It’s still Monday. A few minutes after the citywide 6 p.m. curfew. A few friends and I are heading back home, the protests seemingly finished for the day. We roll north up Highland, past parked cars and their passengers currently cleaning out the local Walgreens. Hooking a right on Sunset, a small demonstration is going hard up ahead. So we loop around and park on El Centro, next to the Palladium, where about 80 stalwarts are standing in the middle of Sunset Boulevard.

None of this has been planned. The group has no leader. An earlier march on the same route had long dissipated. These aren’t stragglers, but instead those determined to keep pressing forward. The cops are having none of it. In a fitting bit of irony, the LAPD, the CHP, and the sheriffs have commandeered the Gower Gulch strip mall—the site of a long-demolished movie studio that once featured fake cowboys like Gene Autry, John Wayne, and Roy Rogers. From the east, a half-dozen police cars park on Sunset to roadblock both lanes. In full riot gear, they push the protestors back and create a human rampart of about 50 enforcers, clutching their rifles and nightsticks, ready for battle. The crowd immediately begins roaring “Hands up. Don’t shoot!”

Police keep materializing until there are bitter blue lights flashing as far as you can see down Sunset. Helicopters swoop across the sky. As with all the rest of the protests, it’s hard to imagine a more accurate embodiment of Los Angeles: all races, ethnicities and genders, skaters and punks, streetwear junkies, goths, a shirtless hippie with “Choose Love” painted on his back, Echo Park graphic designers, and O.G.s in Rollin 90s Crip insignias bumping “Fuck the Police” from a Lincoln Navigator.

The entire crowd drops to their knees, raising their fists to the sky. In front of me, a tank-topped backpacker hoists a sign that reads “i am black, i’m human.” Directly toe to toe with the cops, a lone person stands. He wears a red bandanna and matching red hoodie—probably Piru, but you better be prepared to ask that question. He makes the Black Power salute proudly, defiantly, glaring at the cops with a soldier’s intensity. This isn’t just a protest. There’s been a war going on outside for a very long time and doesn’t figure to end anytime soon.

Suddenly, without warning, the cops lunge towards the protesters, who respond by fleeing west down Sunset. No order to disperse. No attempt to give people the right to peaceably leave. Just loud screams, flash-bang explosions, and outright bedlam. We immediately whirl around to escape in our car, but the cops have us all surrounded. A column of motorcycle cops stands athwart, blocking off Selma Avenue. Sunset’s walled off, too. Maybe 50 of us are kettled into this trap, and no exit exists.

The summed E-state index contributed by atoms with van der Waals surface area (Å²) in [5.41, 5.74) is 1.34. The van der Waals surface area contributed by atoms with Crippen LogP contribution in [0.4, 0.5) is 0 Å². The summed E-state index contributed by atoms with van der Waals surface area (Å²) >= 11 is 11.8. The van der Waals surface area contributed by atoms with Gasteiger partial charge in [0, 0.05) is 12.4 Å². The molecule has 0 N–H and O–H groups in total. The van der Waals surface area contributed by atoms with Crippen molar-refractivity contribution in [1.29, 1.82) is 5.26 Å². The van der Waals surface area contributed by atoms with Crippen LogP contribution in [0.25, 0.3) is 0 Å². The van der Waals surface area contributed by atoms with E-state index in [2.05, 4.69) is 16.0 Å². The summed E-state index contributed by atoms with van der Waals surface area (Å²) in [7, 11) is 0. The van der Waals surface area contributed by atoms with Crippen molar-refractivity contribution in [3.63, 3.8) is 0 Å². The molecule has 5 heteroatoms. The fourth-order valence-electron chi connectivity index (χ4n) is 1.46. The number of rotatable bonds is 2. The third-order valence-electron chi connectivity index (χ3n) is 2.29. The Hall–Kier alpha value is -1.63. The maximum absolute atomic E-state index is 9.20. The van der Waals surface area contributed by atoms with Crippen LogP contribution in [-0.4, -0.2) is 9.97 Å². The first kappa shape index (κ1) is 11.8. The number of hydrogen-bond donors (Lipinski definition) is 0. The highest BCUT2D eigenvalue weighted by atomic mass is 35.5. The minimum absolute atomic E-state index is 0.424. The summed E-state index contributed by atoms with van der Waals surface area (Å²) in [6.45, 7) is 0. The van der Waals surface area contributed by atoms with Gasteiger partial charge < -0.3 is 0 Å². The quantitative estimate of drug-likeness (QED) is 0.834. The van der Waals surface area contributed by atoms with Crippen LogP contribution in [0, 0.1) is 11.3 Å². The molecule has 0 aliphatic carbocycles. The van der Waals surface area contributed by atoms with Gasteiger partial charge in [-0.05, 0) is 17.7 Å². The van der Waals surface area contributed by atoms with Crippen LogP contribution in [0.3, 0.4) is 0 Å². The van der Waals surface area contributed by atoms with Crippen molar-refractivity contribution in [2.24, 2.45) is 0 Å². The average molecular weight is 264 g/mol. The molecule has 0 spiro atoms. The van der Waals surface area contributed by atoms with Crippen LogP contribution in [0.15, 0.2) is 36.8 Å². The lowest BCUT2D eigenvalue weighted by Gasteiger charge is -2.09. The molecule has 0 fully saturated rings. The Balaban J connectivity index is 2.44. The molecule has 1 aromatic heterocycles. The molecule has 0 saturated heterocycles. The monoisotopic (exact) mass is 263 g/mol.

A frantic group of teens improvise and start hopping a spiked metal fence leading to the Palladium. A few fall, bleeding profusely, desperately wriggling to avoid the encroaching cops. We debate our options: hop the fence, risk getting impaled and then teargassed or shot with rubber bullets, or accept the inevitable and get arrested. The hazards of not heeding to a city-mandated 6 p.m. bedtime.

Consider it white privilege or journalistic entitlement, but a part of me dumbly believed that the cops wouldn’t actually arrest me. In theory, that whole enshrined in the Constitution combo of “freedom of speech” and “freedom of the press” should have had me covered. Besides, we were standing right next to our car. All they had to do was move a motorcycle cop or two off the Selma line, and we’d be on our way. Instead, slowly, like cobras about to strangle their prey, the cops slithered over.


A half-dozen dead-eyed Molochs scream at us like we’re lethal enemies. An old hippie who appears lost on his way to the Monterey Pop Festival is caught in the scrum. He’s near tears and keeps sadly blubbering to the cops.

“I’m just walking home to my studio! It’s two blocks away!”

He looks like he’s wearing a “Adult Groovy Guy” costume purchased last minute at a Spirit Halloween store, but they treat him like he is John Gotti. There are five cops for every one protester; the LAPD has a $3 billion annual budget.

A middle-aged sad-sack officer gruffly approaches and silently shackles my wrists in zip-tie handcuffs. Stripping me of my belongings, he removes my wallet, keys, phone, belt, and anything else in my pockets. Our Miranda Rights aren’t read. I attempt to explain that I’m a journalist, the Bill of Rights, etc. I must be out of my fucking mind because if you think the cops care about the objective truth or the abstractions of the Constitution, I have a tunnel on Second Street to sell you. All that matters are the loose constraints of the law, which can be spliced and manipulated in a thousand different ways. So if your granny were outside at 6:01 p.m. tonight, these Wiggums would lock her up for mere existence.

For an hour, we stand frozen against the wall, while police sweep the surrounding blocks. A few industrious protestors try hiding in a two-story commercial building; but aided by a private security guard, the cops drag them all down, one-by-one. There’s nothing for us to do but stare mutely like cattle, wondering how it’s possible to live in a country where the cops ignore looters to bedevil innocent people protesting centuries of historic injustices.